For any occasion on which anyone benefits from the creation of a valuable good, fairness demands that the creator of that good herself receive a portion of the benefit that was gained on that occasion.

If Swift put her claim this way, we could easily see that Apple, according to her claim, was doing something that’s unfair. The three month trial period during which Apple would not pay musicians was an occasion on which they were benefiting from the creation of valuable goods without sharing a portion of that benefit with the creators of those goods.

Now that we finally have a better idea of what Swift meant when she said, “it is unfair to ask anyone to work for nothing,” we can see pretty straightforwardly, that Swift is a hypocrite, or, at the very least, that she has hired people who are performing actions that are morally equivalent to Apple’s attempt to skip out on paying artist royalties for 3 months.  Photographers produce a valuable good. Firefly Media’s contract states that Swift can benefit from the creation of that good on many occasions after the good has been produced without compensating the photographer who created that good.

Did Swift or Sheldon give a good argument for why they’re being wronged?

I think the answer to this question is, “no.” The claim that Swift seem to be making is far from obvious. Again, recall that the claim is this:

For any occasion on which anyone benefits from the creation of a valuable good, fairness demands that the creator of that good herself receive a portion of the benefit that was gained on that occasion.

Philosophers like to come up with names for claims. It might seem weird, but its also helpful. I’ll call this claim, “Swift’s claim.” We can see that Swift’s claim is unlikely to be true by noting that if we assume that it is true, we’ll be forced to condemn some actions that are probably perfectly okay morally speaking.

For example, suppose I found a company. Suppose further that I make millions of dollars from that company. Finally, suppose that I get tired of running the company and since I’m rich, I decide to sell my entire company and retire.

If Swift’s claim is true, then whomever I sell my company to would be morally obligated to compensate me for any money they make off of the company that I created. That seems false though. If I agreed to a contract that stated that the new owner of my company would be 100% entitled to its profits, then it seems crazy to think that I’d somehow be entitled to a portion of future profits after the sale.  Swift’s claim, then, is probably false.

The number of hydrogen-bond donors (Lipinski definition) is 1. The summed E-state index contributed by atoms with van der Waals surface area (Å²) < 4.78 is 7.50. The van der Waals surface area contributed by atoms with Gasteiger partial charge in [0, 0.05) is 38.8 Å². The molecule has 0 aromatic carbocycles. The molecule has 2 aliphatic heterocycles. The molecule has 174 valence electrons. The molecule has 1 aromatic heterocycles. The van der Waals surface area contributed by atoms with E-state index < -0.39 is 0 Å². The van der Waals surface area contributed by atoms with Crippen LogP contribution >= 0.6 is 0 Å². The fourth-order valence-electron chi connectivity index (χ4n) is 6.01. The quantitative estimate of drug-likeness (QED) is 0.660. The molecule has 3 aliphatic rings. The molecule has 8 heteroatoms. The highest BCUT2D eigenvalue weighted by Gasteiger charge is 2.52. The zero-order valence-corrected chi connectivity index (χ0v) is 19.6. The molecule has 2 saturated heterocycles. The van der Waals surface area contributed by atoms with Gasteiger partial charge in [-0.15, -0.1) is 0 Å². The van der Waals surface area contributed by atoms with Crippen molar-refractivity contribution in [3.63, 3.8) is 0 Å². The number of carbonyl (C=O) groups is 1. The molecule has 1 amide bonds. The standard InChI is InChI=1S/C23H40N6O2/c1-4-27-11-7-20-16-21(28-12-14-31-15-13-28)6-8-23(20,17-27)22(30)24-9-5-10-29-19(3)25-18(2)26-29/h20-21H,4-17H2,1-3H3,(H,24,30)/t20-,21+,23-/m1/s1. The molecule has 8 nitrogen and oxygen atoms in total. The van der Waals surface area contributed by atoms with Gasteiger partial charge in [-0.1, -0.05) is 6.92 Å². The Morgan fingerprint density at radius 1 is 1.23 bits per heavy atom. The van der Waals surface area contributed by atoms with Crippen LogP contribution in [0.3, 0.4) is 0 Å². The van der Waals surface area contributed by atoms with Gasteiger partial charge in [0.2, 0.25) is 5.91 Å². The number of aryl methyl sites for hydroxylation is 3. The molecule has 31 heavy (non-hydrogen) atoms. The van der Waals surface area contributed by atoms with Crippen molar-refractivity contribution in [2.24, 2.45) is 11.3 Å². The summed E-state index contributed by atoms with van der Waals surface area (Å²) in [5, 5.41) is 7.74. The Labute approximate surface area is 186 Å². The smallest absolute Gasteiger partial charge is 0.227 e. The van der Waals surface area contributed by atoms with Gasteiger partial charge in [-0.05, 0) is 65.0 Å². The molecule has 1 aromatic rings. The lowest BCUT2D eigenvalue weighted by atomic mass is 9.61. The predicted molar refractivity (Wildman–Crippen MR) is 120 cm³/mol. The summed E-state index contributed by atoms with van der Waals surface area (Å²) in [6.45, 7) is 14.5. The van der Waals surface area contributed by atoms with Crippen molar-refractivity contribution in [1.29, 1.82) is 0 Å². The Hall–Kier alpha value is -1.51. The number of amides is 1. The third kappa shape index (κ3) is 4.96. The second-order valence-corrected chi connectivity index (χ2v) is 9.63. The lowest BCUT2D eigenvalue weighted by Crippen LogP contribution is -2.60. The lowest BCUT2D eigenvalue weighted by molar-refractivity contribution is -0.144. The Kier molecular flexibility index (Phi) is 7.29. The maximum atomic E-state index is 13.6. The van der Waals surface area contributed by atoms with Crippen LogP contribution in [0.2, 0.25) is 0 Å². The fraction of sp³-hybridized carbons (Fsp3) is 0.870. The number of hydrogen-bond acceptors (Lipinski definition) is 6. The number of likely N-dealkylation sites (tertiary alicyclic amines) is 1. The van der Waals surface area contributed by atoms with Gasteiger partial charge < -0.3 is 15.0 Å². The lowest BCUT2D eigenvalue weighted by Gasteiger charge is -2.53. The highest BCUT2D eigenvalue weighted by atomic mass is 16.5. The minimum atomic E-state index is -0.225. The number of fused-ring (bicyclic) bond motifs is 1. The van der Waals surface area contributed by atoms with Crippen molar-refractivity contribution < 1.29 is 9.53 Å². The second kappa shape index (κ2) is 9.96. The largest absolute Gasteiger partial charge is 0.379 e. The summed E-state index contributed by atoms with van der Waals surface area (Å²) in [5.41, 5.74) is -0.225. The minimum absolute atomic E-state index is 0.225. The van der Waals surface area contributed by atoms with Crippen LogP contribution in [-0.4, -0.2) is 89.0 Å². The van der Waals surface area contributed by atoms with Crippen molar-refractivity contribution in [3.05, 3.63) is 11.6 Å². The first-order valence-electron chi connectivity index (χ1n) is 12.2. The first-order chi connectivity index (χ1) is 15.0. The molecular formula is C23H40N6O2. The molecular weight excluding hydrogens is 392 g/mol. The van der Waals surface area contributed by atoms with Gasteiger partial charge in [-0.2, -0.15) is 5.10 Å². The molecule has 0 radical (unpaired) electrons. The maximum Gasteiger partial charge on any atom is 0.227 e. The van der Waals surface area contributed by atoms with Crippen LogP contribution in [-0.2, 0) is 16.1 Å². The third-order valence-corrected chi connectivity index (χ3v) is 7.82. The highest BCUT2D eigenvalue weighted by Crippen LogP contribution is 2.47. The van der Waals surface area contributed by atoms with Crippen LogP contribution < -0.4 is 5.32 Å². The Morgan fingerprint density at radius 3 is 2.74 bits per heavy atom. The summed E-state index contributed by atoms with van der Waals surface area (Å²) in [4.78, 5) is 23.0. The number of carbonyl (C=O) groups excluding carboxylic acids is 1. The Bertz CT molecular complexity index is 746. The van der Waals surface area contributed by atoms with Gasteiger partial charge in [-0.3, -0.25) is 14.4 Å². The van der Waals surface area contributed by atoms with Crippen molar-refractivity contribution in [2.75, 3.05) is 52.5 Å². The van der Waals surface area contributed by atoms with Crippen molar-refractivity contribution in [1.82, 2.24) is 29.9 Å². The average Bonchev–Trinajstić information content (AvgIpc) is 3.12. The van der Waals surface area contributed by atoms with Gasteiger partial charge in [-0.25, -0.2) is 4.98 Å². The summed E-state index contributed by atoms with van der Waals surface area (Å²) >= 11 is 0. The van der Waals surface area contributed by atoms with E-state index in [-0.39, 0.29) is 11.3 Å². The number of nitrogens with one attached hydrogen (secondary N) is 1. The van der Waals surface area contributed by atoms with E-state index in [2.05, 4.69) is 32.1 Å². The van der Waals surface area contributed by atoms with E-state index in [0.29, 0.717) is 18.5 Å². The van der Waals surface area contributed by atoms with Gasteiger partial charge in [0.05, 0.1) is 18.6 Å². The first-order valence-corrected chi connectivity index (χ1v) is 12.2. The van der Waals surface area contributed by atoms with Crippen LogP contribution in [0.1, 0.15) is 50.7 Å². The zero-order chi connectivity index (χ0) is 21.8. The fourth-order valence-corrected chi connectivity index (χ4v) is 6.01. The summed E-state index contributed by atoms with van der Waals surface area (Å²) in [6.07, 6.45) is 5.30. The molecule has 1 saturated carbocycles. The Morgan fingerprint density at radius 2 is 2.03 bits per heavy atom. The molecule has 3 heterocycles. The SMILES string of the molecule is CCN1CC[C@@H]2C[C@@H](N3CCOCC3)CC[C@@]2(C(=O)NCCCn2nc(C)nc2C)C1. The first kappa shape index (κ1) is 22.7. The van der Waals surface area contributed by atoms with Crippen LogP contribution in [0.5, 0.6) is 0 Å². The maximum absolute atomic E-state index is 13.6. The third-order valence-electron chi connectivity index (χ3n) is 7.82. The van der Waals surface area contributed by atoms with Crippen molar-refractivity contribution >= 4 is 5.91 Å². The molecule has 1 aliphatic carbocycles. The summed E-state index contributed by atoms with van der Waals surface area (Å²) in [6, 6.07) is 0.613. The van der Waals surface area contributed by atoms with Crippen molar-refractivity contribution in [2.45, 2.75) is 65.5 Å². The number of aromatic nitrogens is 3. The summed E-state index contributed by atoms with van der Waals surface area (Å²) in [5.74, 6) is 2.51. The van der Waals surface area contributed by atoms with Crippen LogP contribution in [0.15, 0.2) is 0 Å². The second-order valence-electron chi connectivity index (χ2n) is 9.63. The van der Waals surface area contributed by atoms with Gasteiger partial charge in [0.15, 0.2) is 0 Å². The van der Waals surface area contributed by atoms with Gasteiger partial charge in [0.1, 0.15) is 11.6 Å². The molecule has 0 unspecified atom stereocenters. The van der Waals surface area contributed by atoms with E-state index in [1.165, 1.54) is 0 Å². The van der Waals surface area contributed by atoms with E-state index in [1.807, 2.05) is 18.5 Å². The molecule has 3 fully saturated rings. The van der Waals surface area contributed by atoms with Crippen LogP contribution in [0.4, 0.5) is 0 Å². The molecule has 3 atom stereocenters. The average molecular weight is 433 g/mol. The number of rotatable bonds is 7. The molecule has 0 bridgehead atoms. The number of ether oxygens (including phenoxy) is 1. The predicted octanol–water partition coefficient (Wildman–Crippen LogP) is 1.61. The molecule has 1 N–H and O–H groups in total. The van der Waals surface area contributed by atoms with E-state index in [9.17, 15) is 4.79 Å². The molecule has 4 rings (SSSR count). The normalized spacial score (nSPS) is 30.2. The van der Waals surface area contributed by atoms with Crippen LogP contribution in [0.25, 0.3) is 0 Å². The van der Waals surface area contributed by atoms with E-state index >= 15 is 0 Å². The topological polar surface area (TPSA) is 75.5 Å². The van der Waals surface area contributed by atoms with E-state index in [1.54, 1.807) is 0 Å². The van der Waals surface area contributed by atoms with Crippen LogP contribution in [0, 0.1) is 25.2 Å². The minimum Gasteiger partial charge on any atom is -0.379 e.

Obviously, there’s a big difference between a millionaire selling his company and a struggling artist trying to earn a decent living from their art career, but here’s the thing: Swift’s claim, as I’ve stated it above applied equally to both of them. Its a very strong claim because of the phrase “For any occasion on which anyone…

Although Swift’s claim is too strong, there might be another claim that more plausibly supports an argument against Apple and Swift. In Sheldon’s response to Swift, we see the beginnings of such a claim:

You say in your letter to Apple that “Three months is a long time to go unpaid”. But you seem happy to restrict us to being paid once, and never being able to earn from our work ever again, while granting you the rights to exploit our work for your benefit for all eternity.

How are you any different to Apple? If you don’t like being exploited, that’s great — make a huge statement about it, and you’ll have my support. But how about making sure you’re not guilty of the very same tactic before you have a pop at someone else?

Photographers need to earn a living as well.

In this excerpt, Sheldon seems to complain that he only agrees to contracts that allow companies to “exploit [his] work for [their] benefit for all eternity” because he just needs to earn a living. He seems to suggest, in other words, that because of his relative lack of wealth and power, he is unfairly forced into a contract that he would not otherwise agree to.


Sheldon’s claim is more plausible, but I don’t have the time right now to examine it or really say whether it holds up in this particular instance, and in any case, I doubt you have the desire to read more of my ramblings on this subject, so let me conclude with this: it seems like the moral issue in this debacle is more fundamentally about morality in a world with huge disparities in wealth and power than it is about getting compensated for work. Indeed, I wouldn’t be surprised if the Swift/Apple piece of this debacle itself was little more than a power play masquerading as a sincere moral plea met with heartfelt repentance.